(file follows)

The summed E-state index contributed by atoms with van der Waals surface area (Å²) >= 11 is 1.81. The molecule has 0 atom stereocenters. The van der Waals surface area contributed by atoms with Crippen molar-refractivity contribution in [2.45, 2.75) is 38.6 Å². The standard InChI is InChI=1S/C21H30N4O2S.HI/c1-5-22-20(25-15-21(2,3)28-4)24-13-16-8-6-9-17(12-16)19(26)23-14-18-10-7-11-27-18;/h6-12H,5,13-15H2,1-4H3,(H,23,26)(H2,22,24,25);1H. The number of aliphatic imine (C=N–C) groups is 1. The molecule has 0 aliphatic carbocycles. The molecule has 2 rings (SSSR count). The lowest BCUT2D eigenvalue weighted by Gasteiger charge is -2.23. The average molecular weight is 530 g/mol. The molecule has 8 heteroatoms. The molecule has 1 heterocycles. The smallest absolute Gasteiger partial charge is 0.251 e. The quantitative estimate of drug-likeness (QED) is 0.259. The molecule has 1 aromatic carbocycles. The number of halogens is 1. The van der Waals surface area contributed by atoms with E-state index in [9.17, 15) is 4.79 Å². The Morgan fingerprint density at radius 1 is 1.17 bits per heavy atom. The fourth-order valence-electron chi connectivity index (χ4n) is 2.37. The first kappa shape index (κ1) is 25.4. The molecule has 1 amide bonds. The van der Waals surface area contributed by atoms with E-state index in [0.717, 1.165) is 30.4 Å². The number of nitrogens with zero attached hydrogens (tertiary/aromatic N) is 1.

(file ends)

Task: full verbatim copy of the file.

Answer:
The summed E-state index contributed by atoms with van der Waals surface area (Å²) >= 11 is 1.81. The molecule has 0 atom stereocenters. The van der Waals surface area contributed by atoms with Crippen molar-refractivity contribution in [2.45, 2.75) is 38.6 Å². The standard InChI is InChI=1S/C21H30N4O2S.HI/c1-5-22-20(25-15-21(2,3)28-4)24-13-16-8-6-9-17(12-16)19(26)23-14-18-10-7-11-27-18;/h6-12H,5,13-15H2,1-4H3,(H,23,26)(H2,22,24,25);1H. The number of aliphatic imine (C=N–C) groups is 1. The molecule has 0 aliphatic carbocycles. The molecule has 2 rings (SSSR count). The lowest BCUT2D eigenvalue weighted by Gasteiger charge is -2.23. The average molecular weight is 530 g/mol. The molecule has 8 heteroatoms. The molecule has 1 heterocycles. The smallest absolute Gasteiger partial charge is 0.251 e. The quantitative estimate of drug-likeness (QED) is 0.259. The molecule has 1 aromatic carbocycles. The number of halogens is 1. The van der Waals surface area contributed by atoms with E-state index in [9.17, 15) is 4.79 Å². The Morgan fingerprint density at radius 1 is 1.17 bits per heavy atom. The fourth-order valence-electron chi connectivity index (χ4n) is 2.37. The first kappa shape index (κ1) is 25.4. The molecule has 1 amide bonds. The van der Waals surface area contributed by atoms with E-state index in [0.717, 1.165) is 30.4 Å². The number of nitrogens with zero attached hydrogens (tertiary/aromatic N) is 1.